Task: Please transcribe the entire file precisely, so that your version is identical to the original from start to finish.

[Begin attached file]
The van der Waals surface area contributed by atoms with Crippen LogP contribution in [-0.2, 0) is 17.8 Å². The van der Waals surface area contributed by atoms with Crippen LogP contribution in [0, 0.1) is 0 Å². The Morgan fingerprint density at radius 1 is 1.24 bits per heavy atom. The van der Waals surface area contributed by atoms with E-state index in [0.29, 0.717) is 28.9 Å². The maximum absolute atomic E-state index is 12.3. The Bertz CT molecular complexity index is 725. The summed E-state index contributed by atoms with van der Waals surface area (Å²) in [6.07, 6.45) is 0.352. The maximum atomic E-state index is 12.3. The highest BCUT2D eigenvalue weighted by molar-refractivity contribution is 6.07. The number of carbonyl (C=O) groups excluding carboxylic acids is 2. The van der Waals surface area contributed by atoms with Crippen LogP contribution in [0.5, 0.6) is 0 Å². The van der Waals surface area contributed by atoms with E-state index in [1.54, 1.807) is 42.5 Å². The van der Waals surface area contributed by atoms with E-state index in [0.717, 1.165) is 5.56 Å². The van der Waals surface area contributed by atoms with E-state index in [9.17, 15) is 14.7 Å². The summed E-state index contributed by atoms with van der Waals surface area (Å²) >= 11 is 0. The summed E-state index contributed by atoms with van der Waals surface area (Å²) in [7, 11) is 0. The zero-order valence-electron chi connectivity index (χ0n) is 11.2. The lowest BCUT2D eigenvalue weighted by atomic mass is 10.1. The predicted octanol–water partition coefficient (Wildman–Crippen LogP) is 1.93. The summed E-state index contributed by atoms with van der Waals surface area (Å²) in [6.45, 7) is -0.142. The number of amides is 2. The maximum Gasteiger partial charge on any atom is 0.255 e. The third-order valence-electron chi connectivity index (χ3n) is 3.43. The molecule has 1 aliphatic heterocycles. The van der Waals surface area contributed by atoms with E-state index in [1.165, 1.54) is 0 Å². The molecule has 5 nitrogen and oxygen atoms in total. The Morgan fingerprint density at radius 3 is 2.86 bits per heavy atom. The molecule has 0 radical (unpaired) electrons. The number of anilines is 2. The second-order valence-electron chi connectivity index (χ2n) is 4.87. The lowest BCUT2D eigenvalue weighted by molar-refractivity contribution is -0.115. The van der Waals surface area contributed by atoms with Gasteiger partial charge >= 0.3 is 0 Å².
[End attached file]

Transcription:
The van der Waals surface area contributed by atoms with Crippen LogP contribution in [-0.2, 0) is 17.8 Å². The van der Waals surface area contributed by atoms with Crippen LogP contribution in [0, 0.1) is 0 Å². The Morgan fingerprint density at radius 1 is 1.24 bits per heavy atom. The van der Waals surface area contributed by atoms with E-state index in [0.29, 0.717) is 28.9 Å². The maximum absolute atomic E-state index is 12.3. The Bertz CT molecular complexity index is 725. The summed E-state index contributed by atoms with van der Waals surface area (Å²) in [6.07, 6.45) is 0.352. The maximum atomic E-state index is 12.3. The highest BCUT2D eigenvalue weighted by molar-refractivity contribution is 6.07. The number of carbonyl (C=O) groups excluding carboxylic acids is 2. The van der Waals surface area contributed by atoms with Crippen LogP contribution in [0.5, 0.6) is 0 Å². The van der Waals surface area contributed by atoms with E-state index in [1.54, 1.807) is 42.5 Å². The van der Waals surface area contributed by atoms with E-state index in [0.717, 1.165) is 5.56 Å². The van der Waals surface area contributed by atoms with E-state index in [9.17, 15) is 14.7 Å². The summed E-state index contributed by atoms with van der Waals surface area (Å²) >= 11 is 0. The summed E-state index contributed by atoms with van der Waals surface area (Å²) in [7, 11) is 0. The zero-order valence-electron chi connectivity index (χ0n) is 11.2. The lowest BCUT2D eigenvalue weighted by atomic mass is 10.1. The predicted octanol–water partition coefficient (Wildman–Crippen LogP) is 1.93. The summed E-state index contributed by atoms with van der Waals surface area (Å²) in [6.45, 7) is -0.142. The number of amides is 2. The maximum Gasteiger partial charge on any atom is 0.255 e. The third-order valence-electron chi connectivity index (χ3n) is 3.43. The molecule has 1 aliphatic heterocycles. The van der Waals surface area contributed by atoms with E-state index in [1.165, 1.54) is 0 Å². The molecule has 5 nitrogen and oxygen atoms in total. The Morgan fingerprint density at radius 3 is 2.86 bits per heavy atom. The molecule has 0 radical (unpaired) electrons. The number of anilines is 2. The second-order valence-electron chi connectivity index (χ2n) is 4.87. The lowest BCUT2D eigenvalue weighted by molar-refractivity contribution is -0.115. The van der Waals surface area contributed by atoms with Gasteiger partial charge >= 0.3 is 0 Å².